Citizen science water quality and WASH related risk monitoring for building resilience in Karonga Town, Malawi
Elijah Wanda (Mzuzu University, Malawi)
Mtafu Manda (Mzuzu University, Malawi)
Orton Msiska (Mzuzu University, Malawi)
James Kushe (Mzuzu University, Malawi)
Chris Mphande (Mzuzu Univeristy, Malawi)
Dominic Kamlomo (Mzuzu University, Malawi)
Jean Kaunda (Mzuzu University, Malawi)
This paper presents key methodological and empirical reflections from a recent study that employed a citizen science approach to integrate local communities into scientific research on water quality and water and sanitation (WASH) related risk monitoring in order to build resilience in disaster prone Karonga Town, Malawi. Data was collected with the assistance of trained citizen science research counterparts from Karonga Town. Standard sampling procedures were used to collect water samples from a total of 27 unsafe water sources in Karonga Town. The water samples were analysed for biological, physical and chemical parameters using standard methods. Personal observations were made to determine major sanitary risks impacting on a water sources in the town. It was observed that water from the majority of shallow wells, rivers/streams, boreholes and Lake Malawi were highly contaminated with E-coli, which were considerably higher than the Malawi Bureau of Standards (MBS) water quality specifications for drinking water. In general, the water is of low mineralization with rock–water interactions and surface pollution from anthropogenic activities such as agricultural activities and municipal wastes being responsible for input biological, chemical and physical pollutants which present a big everyday risk for residents in the town. The results of the WQI and WQ ratings indicated that water collected from the sampled sites is not suitable for direct human consumption without prior to treatment. The citizen approach was effective in uncovering core water quality issues and led to recommendations that onsite treatment and point of use water treatment interventions should be instituted and advocated to improve human health, livelihoods and build resilience to WASH related risks and hazards in Karonga Town.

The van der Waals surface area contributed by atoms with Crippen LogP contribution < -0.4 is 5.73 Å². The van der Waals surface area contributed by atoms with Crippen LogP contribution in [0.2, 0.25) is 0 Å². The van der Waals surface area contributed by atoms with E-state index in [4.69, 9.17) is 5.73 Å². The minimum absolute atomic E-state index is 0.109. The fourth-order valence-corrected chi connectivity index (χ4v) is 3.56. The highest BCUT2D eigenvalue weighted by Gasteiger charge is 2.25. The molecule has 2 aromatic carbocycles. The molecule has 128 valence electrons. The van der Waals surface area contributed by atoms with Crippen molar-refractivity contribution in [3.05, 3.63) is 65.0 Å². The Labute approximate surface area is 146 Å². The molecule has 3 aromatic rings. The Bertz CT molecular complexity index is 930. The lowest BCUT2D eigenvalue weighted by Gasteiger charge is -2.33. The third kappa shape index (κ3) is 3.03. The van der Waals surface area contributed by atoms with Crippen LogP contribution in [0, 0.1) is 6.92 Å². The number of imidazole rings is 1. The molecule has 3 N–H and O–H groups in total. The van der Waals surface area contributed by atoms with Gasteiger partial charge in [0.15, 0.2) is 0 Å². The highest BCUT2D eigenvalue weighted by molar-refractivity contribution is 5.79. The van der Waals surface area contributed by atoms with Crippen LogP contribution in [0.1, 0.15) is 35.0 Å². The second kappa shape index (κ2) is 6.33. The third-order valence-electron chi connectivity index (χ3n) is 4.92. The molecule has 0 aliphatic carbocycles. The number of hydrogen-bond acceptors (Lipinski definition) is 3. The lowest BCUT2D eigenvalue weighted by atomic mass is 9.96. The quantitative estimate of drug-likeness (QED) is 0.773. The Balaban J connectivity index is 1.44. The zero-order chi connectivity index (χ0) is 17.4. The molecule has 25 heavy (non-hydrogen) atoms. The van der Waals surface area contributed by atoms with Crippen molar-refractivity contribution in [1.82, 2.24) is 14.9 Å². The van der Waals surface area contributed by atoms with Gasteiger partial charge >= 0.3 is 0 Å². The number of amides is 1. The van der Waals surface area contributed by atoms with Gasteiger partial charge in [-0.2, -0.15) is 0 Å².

Testing innovative methodologies for urban health research in data poor environments: Insights from Karonga Town, Malawi
Donald Brown (University College London, UK)
Tamara Phiri (Mzuzu University, Malawi)
Wisdom Bwanali (Urban Resource Centre)
Mtafu Manda (Mzuzu University, Malawi)